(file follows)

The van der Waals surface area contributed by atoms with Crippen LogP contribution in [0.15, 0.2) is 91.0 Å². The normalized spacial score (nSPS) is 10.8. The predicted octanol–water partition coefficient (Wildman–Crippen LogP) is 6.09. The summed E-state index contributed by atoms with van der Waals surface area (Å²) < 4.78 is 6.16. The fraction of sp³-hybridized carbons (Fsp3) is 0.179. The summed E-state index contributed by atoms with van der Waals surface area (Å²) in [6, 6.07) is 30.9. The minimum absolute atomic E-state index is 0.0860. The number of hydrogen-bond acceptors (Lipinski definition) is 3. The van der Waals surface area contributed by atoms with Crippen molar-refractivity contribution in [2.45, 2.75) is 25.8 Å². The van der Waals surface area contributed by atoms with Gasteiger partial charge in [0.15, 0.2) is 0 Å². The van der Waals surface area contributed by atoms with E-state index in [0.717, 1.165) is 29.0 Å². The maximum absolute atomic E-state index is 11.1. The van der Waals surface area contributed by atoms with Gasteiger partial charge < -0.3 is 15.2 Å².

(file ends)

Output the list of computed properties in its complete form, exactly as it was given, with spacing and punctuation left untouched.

The van der Waals surface area contributed by atoms with Crippen LogP contribution in [0.15, 0.2) is 91.0 Å². The normalized spacial score (nSPS) is 10.8. The predicted octanol–water partition coefficient (Wildman–Crippen LogP) is 6.09. The summed E-state index contributed by atoms with van der Waals surface area (Å²) < 4.78 is 6.16. The fraction of sp³-hybridized carbons (Fsp3) is 0.179. The summed E-state index contributed by atoms with van der Waals surface area (Å²) in [6, 6.07) is 30.9. The minimum absolute atomic E-state index is 0.0860. The number of hydrogen-bond acceptors (Lipinski definition) is 3. The van der Waals surface area contributed by atoms with Crippen molar-refractivity contribution in [2.45, 2.75) is 25.8 Å². The van der Waals surface area contributed by atoms with Gasteiger partial charge in [0.15, 0.2) is 0 Å². The van der Waals surface area contributed by atoms with E-state index in [0.717, 1.165) is 29.0 Å². The maximum absolute atomic E-state index is 11.1. The van der Waals surface area contributed by atoms with Gasteiger partial charge < -0.3 is 15.2 Å².